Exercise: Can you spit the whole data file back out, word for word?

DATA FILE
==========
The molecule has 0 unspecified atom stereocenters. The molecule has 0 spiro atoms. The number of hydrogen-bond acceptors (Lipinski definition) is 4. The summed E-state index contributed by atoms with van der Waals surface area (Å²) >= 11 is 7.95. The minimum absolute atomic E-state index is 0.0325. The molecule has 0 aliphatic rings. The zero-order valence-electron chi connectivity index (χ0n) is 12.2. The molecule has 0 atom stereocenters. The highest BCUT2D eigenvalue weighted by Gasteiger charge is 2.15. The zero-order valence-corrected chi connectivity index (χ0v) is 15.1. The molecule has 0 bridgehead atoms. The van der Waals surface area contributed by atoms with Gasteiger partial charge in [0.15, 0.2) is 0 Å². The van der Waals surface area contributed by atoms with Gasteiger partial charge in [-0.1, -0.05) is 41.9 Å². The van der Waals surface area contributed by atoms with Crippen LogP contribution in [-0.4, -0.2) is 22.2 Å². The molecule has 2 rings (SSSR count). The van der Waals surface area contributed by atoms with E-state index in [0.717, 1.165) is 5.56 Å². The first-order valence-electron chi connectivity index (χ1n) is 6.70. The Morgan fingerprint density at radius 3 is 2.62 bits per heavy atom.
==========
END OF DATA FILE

The molecule has 0 unspecified atom stereocenters. The molecule has 0 spiro atoms. The number of hydrogen-bond acceptors (Lipinski definition) is 4. The summed E-state index contributed by atoms with van der Waals surface area (Å²) >= 11 is 7.95. The minimum absolute atomic E-state index is 0.0325. The molecule has 0 aliphatic rings. The zero-order valence-electron chi connectivity index (χ0n) is 12.2. The molecule has 0 atom stereocenters. The highest BCUT2D eigenvalue weighted by Gasteiger charge is 2.15. The zero-order valence-corrected chi connectivity index (χ0v) is 15.1. The molecule has 0 bridgehead atoms. The van der Waals surface area contributed by atoms with Gasteiger partial charge in [0.15, 0.2) is 0 Å². The van der Waals surface area contributed by atoms with Gasteiger partial charge in [-0.1, -0.05) is 41.9 Å². The van der Waals surface area contributed by atoms with Crippen LogP contribution in [-0.4, -0.2) is 22.2 Å². The molecule has 2 rings (SSSR count). The van der Waals surface area contributed by atoms with E-state index in [0.717, 1.165) is 5.56 Å². The first-order valence-electron chi connectivity index (χ1n) is 6.70. The Morgan fingerprint density at radius 3 is 2.62 bits per heavy atom.